Anti-Automobile August

Greetings peeps!  Happy Friday.

Well I sat idly by during MMM’s Anti-Automobile April challenge, but I got out on my bike yesterday and rode to work.  Partially because my car is nearly out of gas, and partially because I had had a dream the night before that I biked to work and magically the rest of my life got better.  I have a tendency to act on dreams when they make sense.  So I am claiming preliminary credit on Anti-Auto-August.

I live about 10 miles from work, with mostly wildlife conservation areas and bodies of water in between. It’s a nice ride for the most part, because I utilize miles of bike path and even hop on the sidewalk like a weenie in the higher traffic areas.  No one else is using the sidewalks because there are miles-long stretches of no-sidewalk throughout the course that prohibit pedestrians from getting to these areas on foot.  Overall a nice commute that would be much better if they would agree on and build the Mass Central Rail Trail, which would cut straight through and connect my town to my workplace with car-free bike path over 7 miles as the crow flies.

View from the bike commute, when you are going by slow enough to have a look and appreciate.

Some numbers: I calculated at one point that my car’s fuel economy yields a cost of $0.15/mile for gas.  That rings up a driving cost of $3/day for the 20-mile roundtrip commute.  So yay!  I saved $3 yesterday.  Biking everyday would save $54 monthly.  Interesting.

Also, on the topic of the intersection of fitness and finance, my clever colleague (who also bikes from my town) made the following point.  I typically spend 45 minutes roundtrip commuting in the car.  Then I aim to spend about an hour working out in the evening, running 4-5 miles and possibly doing some weights or calisthenics.  (For the record, this part doesn’t always happen.)  But ideally I am spending almost two hours doing things every day.  Going to work on bike, the 11-mile ride takes about an hour.  Two hours roundtrip.  And the workout on the bike HAS to get done, because that is my ride home.  So it’s about the same amount of time spent doing things, but with bike-commuting it is all exercise, and no time spent firing up the vehicle and spending money on gas.  Pretty compelling.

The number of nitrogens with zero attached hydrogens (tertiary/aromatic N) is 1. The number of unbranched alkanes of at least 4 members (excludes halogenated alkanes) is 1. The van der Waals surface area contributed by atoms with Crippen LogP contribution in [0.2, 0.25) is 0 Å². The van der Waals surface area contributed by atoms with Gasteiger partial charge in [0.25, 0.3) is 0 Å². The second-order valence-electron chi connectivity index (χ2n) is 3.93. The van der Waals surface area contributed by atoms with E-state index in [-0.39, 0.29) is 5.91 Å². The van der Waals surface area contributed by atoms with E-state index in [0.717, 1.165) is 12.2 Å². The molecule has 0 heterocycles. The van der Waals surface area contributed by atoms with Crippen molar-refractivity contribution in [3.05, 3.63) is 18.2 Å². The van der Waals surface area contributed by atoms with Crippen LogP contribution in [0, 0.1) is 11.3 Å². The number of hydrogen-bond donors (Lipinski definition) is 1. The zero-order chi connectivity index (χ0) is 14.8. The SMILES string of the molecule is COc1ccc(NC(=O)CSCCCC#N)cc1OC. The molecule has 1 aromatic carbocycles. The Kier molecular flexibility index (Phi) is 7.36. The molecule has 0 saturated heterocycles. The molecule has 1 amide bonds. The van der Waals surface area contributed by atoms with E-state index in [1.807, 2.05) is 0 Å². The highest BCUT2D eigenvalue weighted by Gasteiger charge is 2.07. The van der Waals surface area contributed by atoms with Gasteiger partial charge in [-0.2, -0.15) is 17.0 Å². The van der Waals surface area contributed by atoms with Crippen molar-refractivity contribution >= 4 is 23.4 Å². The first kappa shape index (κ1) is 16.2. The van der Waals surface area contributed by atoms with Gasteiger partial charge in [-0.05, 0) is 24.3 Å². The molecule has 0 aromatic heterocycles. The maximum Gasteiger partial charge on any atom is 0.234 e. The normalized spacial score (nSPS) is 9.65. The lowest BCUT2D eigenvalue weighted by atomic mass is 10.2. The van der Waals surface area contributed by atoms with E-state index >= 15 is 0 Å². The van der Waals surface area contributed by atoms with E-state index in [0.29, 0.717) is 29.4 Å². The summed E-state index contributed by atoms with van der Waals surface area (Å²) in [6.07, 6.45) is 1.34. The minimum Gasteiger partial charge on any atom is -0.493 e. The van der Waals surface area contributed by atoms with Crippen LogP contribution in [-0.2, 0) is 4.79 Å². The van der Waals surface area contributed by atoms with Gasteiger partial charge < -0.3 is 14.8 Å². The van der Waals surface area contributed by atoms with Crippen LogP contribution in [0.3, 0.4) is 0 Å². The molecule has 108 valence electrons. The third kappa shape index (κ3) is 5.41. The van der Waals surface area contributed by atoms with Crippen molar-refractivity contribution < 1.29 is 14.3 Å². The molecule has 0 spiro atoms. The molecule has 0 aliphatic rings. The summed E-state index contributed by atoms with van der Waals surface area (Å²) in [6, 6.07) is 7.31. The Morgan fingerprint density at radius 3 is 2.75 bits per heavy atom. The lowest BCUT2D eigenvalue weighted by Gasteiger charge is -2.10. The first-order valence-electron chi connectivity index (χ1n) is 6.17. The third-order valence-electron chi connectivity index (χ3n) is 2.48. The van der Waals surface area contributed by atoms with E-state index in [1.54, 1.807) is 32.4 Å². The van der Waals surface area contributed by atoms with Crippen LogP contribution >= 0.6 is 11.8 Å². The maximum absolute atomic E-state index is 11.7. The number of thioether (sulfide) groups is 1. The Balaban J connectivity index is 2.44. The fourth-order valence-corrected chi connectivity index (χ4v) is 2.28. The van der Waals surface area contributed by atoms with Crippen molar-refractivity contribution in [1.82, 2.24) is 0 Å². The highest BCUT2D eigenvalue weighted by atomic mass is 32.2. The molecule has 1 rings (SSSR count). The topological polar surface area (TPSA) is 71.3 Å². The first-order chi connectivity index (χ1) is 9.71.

But, you may ask, since I am dedicated to running, how does bicycling compare?  While I believe running to be the most hardcore of all of the aerobic exercise native to the Great Outdoors, I did find an equivalency that piqued my interest.  I read somewhere that biking is conservatively considered 1/5 the difficulty/efficiency of running.  So my 22-mile bike commute is like a 4.4 mile run.  Every day.  Right on the money for my running goal (which is to run 20 miles a week).

I think of biking as very hard compared to running, but that is because I am pretty bad at biking!  It would be a good cross-training workout, but in reality I probably will not bike to work very often until the Rail Trail is completed (outlook according to MA DCR is 2020…).  Even with the current bike paths and sidewalks, the street is not in the bicyclists’ favor.  However it was fun yesterday, and it is interesting to think about the potential fitness and finance results of giving the car a break.

Would you consider biking to work?

Photo courtesy of Wikipedia

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2 thoughts on “Anti-Automobile August

  1. I have been dreaming and scheming about the commute from my new house to my new hospital. It’s all still only conceptual, but has already received the disapproving kibosh from my medic boyfriend as he shakes his head and asks “do you know how many bicyclist-stuck calls we did today?” Sadly, I doubt I’ll be biking within the city limits despite how much time and aggravation it would save me.

  2. Pingback: I already saved $2 today… have you? | Yay, Goodies.

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